This week 21 years ago the Celtic Tiger was out of sight – on the other side of the horizon, but for the community of Watergrasshill the urban sprawl of development was appearing.

Cork County Council’s move to zone substantial tracts of land in the area for housing could be seen as the first signs of the impending financial boom. The Avondhu reported: “it is becoming apparent that ‘The Hill’ is being groomed for its role as a satellite town of Cork City.”

There were also plans to upgrade sewerage and water services in the area. The ambitious plan would see Watergrasshill join Fermoy and Mallow as ‘towns’ targeted to cope with substantial increases in population. 

Local activist Liz Fenton, made the front page as she was nominated to stand in the Urban District Council elections by the Fermoy Branch of Fine Gael. She had taken a step back previously from political life due to a diagnosis of Multiple Sclerosis which saw her become an advocate for MS Ireland. 

The Story of Glanworth was a project being prepared by the local ICA to mark the turn of the Millennium. The committee were looking to compile a book that would tell the story of the local community down through the years. Any funds raised by the project would go back into the village and its people as it would be donated to a sheltered housing scheme in the area. 

People in the Glenduff area of Mitchelstown were deeply concerned about ongoing road works as some locals declared that there was a plan to build a ‘super highway’ through their community. They were concerned about the volume of large trucks carrying slurry to the unregulated Greenfields Environmental depot at Ballard in Araglin.

Darren Dennigan, a young Glanworth man, was making headlines as he was named the country’s top apprentice. He had taken top prize in the Department of Education National Apprentice Competition. He was competing in the carpentry final and captured the prestigious title. Darren was employed with Edmond Rice in Fermoy and was one year ahead of receiving his full qualifications. 

Meanwhile ‘persistent ball playing’ was causing great distress to Fermoy’s Town Gardener Jack Fitzgerald, who asked then Fianna Fail councillor John Murphy to deal with the problem. Cllr Murphy issued a plea to the public to end the kickabouts in the park during the launch of a clean-up initiative by An Taisce. “With the longer evenings and improvement in the weather, we are seeing increasing numbers of people using the Town Park as a football field. The Town gardener has requested that this activity cease immediately, as it is resulting in damage to the Park,” he declared.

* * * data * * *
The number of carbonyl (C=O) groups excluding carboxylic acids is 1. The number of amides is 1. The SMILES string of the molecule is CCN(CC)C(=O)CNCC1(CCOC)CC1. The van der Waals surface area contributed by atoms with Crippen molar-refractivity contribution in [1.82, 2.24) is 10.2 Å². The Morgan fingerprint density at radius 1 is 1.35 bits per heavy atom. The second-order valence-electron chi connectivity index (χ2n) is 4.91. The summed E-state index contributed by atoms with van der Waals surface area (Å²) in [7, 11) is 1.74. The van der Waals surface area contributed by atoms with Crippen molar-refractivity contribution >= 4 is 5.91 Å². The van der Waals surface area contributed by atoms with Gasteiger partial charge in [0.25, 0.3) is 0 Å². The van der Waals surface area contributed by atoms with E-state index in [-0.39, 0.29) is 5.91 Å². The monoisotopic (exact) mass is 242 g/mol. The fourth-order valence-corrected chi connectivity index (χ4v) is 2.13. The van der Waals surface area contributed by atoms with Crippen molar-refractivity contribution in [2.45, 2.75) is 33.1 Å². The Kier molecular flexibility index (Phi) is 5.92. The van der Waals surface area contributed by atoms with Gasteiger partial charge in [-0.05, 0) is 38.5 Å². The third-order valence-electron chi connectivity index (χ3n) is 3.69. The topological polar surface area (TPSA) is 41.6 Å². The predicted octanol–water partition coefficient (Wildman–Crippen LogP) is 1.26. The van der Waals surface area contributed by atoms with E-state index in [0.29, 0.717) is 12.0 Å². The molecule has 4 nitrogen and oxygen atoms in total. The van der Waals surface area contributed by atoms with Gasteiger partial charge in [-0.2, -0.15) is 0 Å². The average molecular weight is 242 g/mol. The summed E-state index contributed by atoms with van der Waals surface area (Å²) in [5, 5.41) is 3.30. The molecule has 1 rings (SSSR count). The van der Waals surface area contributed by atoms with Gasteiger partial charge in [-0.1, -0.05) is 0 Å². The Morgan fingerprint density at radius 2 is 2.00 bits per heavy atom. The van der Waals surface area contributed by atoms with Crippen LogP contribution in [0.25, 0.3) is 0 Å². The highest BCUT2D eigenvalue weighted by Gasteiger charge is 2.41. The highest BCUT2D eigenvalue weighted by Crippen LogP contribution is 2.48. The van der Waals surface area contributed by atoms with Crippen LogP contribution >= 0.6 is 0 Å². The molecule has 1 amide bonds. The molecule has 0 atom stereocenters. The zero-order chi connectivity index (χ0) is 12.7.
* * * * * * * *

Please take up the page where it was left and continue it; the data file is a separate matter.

There were sheep kills in the Anglesboro area with farmers concerned about roving packs of dogs attacking their animals. Gardai in Ballylanders had started an investigation and farmers said they would shoot on sight, any dogs that were found to be worrying sheep. 

Travellers moved into the Doneraile Halting Site but were not happy with the facilities at the location – there was no electricity. The group had forced their way on to the site ahead of a formal decision on who was to be housed there. A reporter from The Avondhu was met with rage from the squatters when the newspaper called on them to discuss the situation. 

One resident explained why he forced the gates: “I wanted to get my children in off the main road – one of them was going to be killed if I didn’t get them off it.”

Repairs were underway at well-known car showroom Grandsons in Glanmire after a massive fire ripped through the complex. Fifteen cars and the building were damaged by the blaze. Such was the commitment of the owners to reopening that they expected to be fully operational just a month after the inferno. 

There was a civic reception for a delegation of French visitors from the Ploemeur Twinning Committee in Fermoy. It was 15 years since the two towns came together.

The water scheme works in Fermoy were underway with large trenches dug on the town’s streets. There were extensive efforts made to minimise disruption to the public with local gardai, contractors and residents working to keep things moving. 

In sport, the people of Araglin were celebrating as the local U21 GAA footballers won the ‘C’ 12 a-side title in a match against Shanballymore. Captain of the team Michael Hoye, accepted the cup. 

The Fermoy Swimming Club were also celebrating as Joanne O’Connor and her colleague Mairead Groarke, took home a number of gold medals during a swimming gala in Churchfield Pool.

Efforts by the Galtee Gaels GAA club to begin women’s football were hindered by a recent spate of appalling weather conditions striking the general South Limerick/North Cork area.